Ability to Work Quickly Often, investment banking projects have very specific deadlines, for example when bidding on a company that is for sale. The investment bank must be willing and able to put the right people on the project and work diligently to meet critical deadlines. Fee Structure Generally, an investment bank will charge an initial retainer fee, which may be one-time or monthly, with the majority of the fee contingent upon successful completion of the transaction. It is important to utilize a fee structure that aligns the investment bank's incentive with your own. Ongoing Support Having worked on a transaction for your company, the investment bank will be intimately familiar with your business. After the transaction, a good investment bank should become a trusted business advisor that can be called upon informally for advice and support on an ongoing basis. Because investment banks are intermediaries, and generally not providers of capital, some executives elect to execute transactions without an investment bank in order to avoid the fees. However, an experienced, quality investment bank adds significant cant value to a transaction and can pay for its fee many times over. The investment banker has a vested interest in making sure the transaction closes, that the project is completed in an efficient time frame, and with terms that provide maximum value to the client. At the same time, the client is able to focus on running the business, rather than on the day-to-day details of the transaction, knowing that the transaction is being handled by individuals with experience in executing similar projects. Stephen Graham and Andrew Hamilton, Graham, Hamilton & Company, Inc. (202-296-1789)

Investment Banking


Investment Banking




HISTORY AND DEVELOPMENT OF INVESTMENT BANKING RECENT TRENDS IN INVESTMENT BANKING FURTHER READING: Investment banking involves raising money (capital) for companies and governments, usually by issuing securities. Securities or financial instruments include equity or ownership instruments such as stocks where investors own a share of the issuing concern and therefore are entitled to profits. They also include debt instruments such as bonds, where the issuing concern borrows money from investors and promises to repay it at a certain date with interest. Companies typically issue stock when they first go public through initial public offerings (IPOs), and they may issue stock and bonds periodically to fund such enterprises as research, new product development, and expansion. Companies seeking to go public must register with the Securities and Exchange Commission and pay registration fees, which cover accountant and lawyer expenses for the preparation of registration statements. A registration statement describes a company's business and its plans for using the money raised, and it includes a company's financial statements. Before stocks and bonds are issued, investment bankers perform due diligence examinations, which entail carefully evaluating a company's worth in terms of money and equipment (assets) and debt (liabilities). This examination requires the full disclosure of a company's strengths and weaknesses. The company pays the investment banker after the securities deal is completed and these fees often range from 3 to 7 percent of what a company raises, depending on the type of transaction. Investment banks aid companies and governments in selling securities as well as investors in purchasing securities, managing investments, and trading securities. Investment banks take the form of brokers or agents who purchase and sell securities for their clients; dealers or principals who buy and sell securities for their personal interest in turning a profit; and broker-dealers who do both. The primary service provided by investment banks is underwriting, which refers to guaranteeing a company a set price for the securities it plans to issue. If the securities fail to sell for the set price, the investment bank pays the company the difference. Therefore, investment banks must carefully determine the set price by considering the expectations of the company and the state of the market for the securities. In addition, investment banks provide a plethora of other services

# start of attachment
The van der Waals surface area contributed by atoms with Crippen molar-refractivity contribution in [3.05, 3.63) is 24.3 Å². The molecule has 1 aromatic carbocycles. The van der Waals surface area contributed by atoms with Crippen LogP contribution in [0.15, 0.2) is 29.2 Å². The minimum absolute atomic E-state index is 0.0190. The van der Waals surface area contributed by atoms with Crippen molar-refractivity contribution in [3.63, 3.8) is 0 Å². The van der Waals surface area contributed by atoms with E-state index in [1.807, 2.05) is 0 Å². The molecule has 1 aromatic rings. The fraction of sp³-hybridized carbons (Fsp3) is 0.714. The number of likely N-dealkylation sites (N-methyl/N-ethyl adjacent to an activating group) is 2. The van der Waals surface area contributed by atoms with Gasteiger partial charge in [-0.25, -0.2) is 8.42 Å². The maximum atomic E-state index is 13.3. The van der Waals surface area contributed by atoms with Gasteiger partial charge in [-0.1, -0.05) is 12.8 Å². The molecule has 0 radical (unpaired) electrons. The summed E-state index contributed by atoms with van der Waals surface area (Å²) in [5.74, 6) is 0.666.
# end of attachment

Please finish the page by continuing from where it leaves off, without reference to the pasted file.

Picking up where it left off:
including financial advising, acquisition advising, divestiture advising, buying and selling securities, interest-rate swapping, and debt-for-stock swapping. Nevertheless, most of the revenues of investment banks come from underwriting, selling securities, and setting up mergers and acquisitions. When companies need to raise large amounts of capital, a group of investment banks often participate, which are referred to as syndicates. Syndicates are hierarchically structured and the members of syndicates are grouped according to three functions: managing, underwriting, and selling. Managing banks sit at the top of the hierarchy, conduct due diligence examinations, and receive management fees from the companies. Underwriting banks receive fees for sharing the risk of securities offerings. Finally, selling banks function as brokers within the syndicate and sell the securities, receiving a fee for each share they sell. Nevertheless, managing and underwriting banks usually also sell securities. All major investment banks have a syndicate department, which concentrates on recruiting members for syndicates managed by their firms and responding to recruitments from other firms. A variety of legislation, mostly from the 1930s, governs investment banking. These laws require public companies to fully disclose information on their operations and financial position, and they mandate the separation of commercial and investment banking. The latter mandate, however, has been relaxed over the intervening years as commercial banks have entered the investment banking market.